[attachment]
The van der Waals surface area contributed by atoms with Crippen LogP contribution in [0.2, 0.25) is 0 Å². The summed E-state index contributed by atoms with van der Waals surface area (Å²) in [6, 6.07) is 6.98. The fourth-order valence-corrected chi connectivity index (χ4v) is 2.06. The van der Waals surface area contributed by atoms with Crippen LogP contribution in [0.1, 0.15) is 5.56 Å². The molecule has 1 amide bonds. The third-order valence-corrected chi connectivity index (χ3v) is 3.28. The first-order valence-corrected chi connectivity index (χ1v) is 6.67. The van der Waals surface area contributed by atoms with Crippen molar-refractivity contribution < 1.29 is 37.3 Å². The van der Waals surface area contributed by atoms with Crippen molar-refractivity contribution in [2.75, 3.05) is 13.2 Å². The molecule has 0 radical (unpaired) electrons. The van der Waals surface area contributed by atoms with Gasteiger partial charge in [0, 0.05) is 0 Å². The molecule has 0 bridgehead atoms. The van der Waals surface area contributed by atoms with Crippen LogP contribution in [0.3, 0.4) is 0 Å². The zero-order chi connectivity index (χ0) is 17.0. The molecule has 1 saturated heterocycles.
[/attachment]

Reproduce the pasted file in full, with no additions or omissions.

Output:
The van der Waals surface area contributed by atoms with Crippen LogP contribution in [0.2, 0.25) is 0 Å². The summed E-state index contributed by atoms with van der Waals surface area (Å²) in [6, 6.07) is 6.98. The fourth-order valence-corrected chi connectivity index (χ4v) is 2.06. The van der Waals surface area contributed by atoms with Crippen LogP contribution in [0.1, 0.15) is 5.56 Å². The molecule has 1 amide bonds. The third-order valence-corrected chi connectivity index (χ3v) is 3.28. The first-order valence-corrected chi connectivity index (χ1v) is 6.67. The van der Waals surface area contributed by atoms with Crippen molar-refractivity contribution < 1.29 is 37.3 Å². The van der Waals surface area contributed by atoms with Crippen molar-refractivity contribution in [2.75, 3.05) is 13.2 Å². The molecule has 0 radical (unpaired) electrons. The van der Waals surface area contributed by atoms with Gasteiger partial charge in [0, 0.05) is 0 Å². The molecule has 0 bridgehead atoms. The van der Waals surface area contributed by atoms with Crippen LogP contribution in [0.3, 0.4) is 0 Å². The zero-order chi connectivity index (χ0) is 17.0. The molecule has 1 saturated heterocycles.